Perhaps the least contestable thing you can say about the unpredictable Donald Trump is that he is a polarizing politician. Clearly a lot of people love him, while it seems almost as many detest the President.
Yet no one appears to have posed the key dilemma that will surely determine the success of his reign. Will his ardent followers continue to love him for an extended period into his Presidency? Will they forgive the inevitable set-backs and disappointments? Can Donald Trump display the necessary leadership skills to retain the country’s confidence when governing isn’t going his way?
There is a recent scientific psychological study that suggests an intriguing answer to these questions.
The research was entitled, “The Leader Ship Is Sinking: A Temporal Investigation of Narcissistic Leadership“ and concluded that despite enjoying a honeymoon period of leadership, the appeal and attractiveness of the narcissistic leader rapidly wanes. University students were randomly assigned to leaderless groups, enabling participants to develop and display leadership.
This study might predict that Donald Trump’s supporters could become rather rapidly disenchanted with the very trailblazer they so idolize at the moment.
The investigation, published in the prestigious academic psychology journal,Journal of Personality in 2016, was inspired by the so-called ‘chocolate cake’ model of narcissistic leadership.
Chocolate Cake Model
This model was first introduced by Keith Campbell, a professor of psychology at the University of Georgia, who was alluding to the fact that the ﬁrst mouthful of chocolate cake is usually tasty and therefore, extremely pleasurable.
But, over time as you consume more of the confectionary, it’s the very richness of its taste that renders you increasingly nauseous. Professor Keith Campbell contended that being led by a narcissist was like eating too much chocolate cake: Narcissists are initially perceived as effective leaders, but this positive take seems to decrease over time.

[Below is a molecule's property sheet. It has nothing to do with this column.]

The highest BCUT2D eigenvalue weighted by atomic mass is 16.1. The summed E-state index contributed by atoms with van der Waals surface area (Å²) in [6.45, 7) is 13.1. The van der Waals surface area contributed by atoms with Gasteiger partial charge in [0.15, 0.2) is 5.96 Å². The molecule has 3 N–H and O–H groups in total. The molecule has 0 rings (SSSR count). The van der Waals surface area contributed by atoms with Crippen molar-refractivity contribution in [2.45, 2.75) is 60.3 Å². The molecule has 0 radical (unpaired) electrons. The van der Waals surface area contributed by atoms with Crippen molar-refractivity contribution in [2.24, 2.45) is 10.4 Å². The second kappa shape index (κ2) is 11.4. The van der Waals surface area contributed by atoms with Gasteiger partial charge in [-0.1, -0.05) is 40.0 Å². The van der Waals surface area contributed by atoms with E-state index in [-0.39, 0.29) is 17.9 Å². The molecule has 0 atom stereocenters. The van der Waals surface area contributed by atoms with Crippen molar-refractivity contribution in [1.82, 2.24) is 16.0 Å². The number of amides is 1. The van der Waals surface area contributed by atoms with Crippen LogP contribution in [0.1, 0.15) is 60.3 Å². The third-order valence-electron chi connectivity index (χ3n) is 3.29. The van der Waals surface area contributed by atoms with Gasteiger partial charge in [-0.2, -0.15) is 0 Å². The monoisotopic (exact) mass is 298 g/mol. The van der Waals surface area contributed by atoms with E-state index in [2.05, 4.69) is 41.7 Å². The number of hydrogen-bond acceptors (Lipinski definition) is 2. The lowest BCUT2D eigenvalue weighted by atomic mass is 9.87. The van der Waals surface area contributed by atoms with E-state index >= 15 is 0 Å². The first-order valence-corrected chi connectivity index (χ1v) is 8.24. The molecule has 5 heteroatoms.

Originally developed to explain love affairs with narcissists, for example, such ego-merchants are great on a first date, but tend to get tiresome further into a relationship. The ‘chocolate cake’ model also applies to leaders and their followers.
Is the psychological research on narcissistic leaders predicting that once the honeymoon is over, Donald Trump’s followers are going to live to regret their commitment following the heady ‘first date’ of the election campaign?
The authors of the latest study, from Bangor University, The University of Stirling and The University of Derby in the UK, were partly inspired by this finding that while narcissists make a better first impression than those less in love with themselves, with increasing acquaintance, their heightened arrogance begins to drag. So, almost inevitably, narcissists are inexorably found less entertaining the more you get to know them. Particularly unappealing is their tendency to swagger and overestimate their talents.
Psychologists Chin Wei Ong, Ross Roberts, Calum Arthur, Tim Woodman and Sally Akehurst, the authors of the latest study into narcissistic leadership, point out that one possible explanation for why narcissistic leaders seem great ‘on a first date’, but end up being rated poorly in the long run is that leadership ‘emergence’ and leadership ‘effectiveness’ are two different things, but are frequently confused with eachother by an electorate.
Leadership emergence is achieved by attaining high status in a group of strangers, while once you are identified as a leader, effectiveness is judged by one’s actual performance in the post.
A Rude Awakening?
Although there is no doubt Donald Trump is masterful at emerging as a front-runner, this first impression doesn’t in any way predict his future effectiveness as a leader. It is suggesting that his followers may shortly experience a rude awakening.
Another theory is that narcissists’ decision-making strategies focus on short-term gains (which makes sense when trying to get attention at the beginning of a popularity contest) but then later while being in power, this strategy comes at the expense of long-term beneﬁts.
The authors of this latest study found that the decline in rating of leadership in those higher in narcissism is associated with a waning in the degree to which they display transformational leadership.
The researchers explain that transformational leadership is an approach that involves establishing relationships with followers through emotional and inspirational interactions, so that supporters become motivated to perform beyond their expectations.
However, given narcissists’ continual striving for self-enhancement and personal glory to the extent of exploiting others for personal gain, their transformational leadership possibilities fade over time.
A truly great transformational leader grabs your attention – but does so in a bid to get you to perform better. By everyone in the team doing better, the squad wins and rises to the top. In the end, it’s not about them – it’s about you.
Perhaps the most emblematic example is the famous quote from John F Kennedy delivered at his inauguration on January 20, 1961: ‘My fellow Americans, ask not what your country can do for you, ask what you can do for your country’.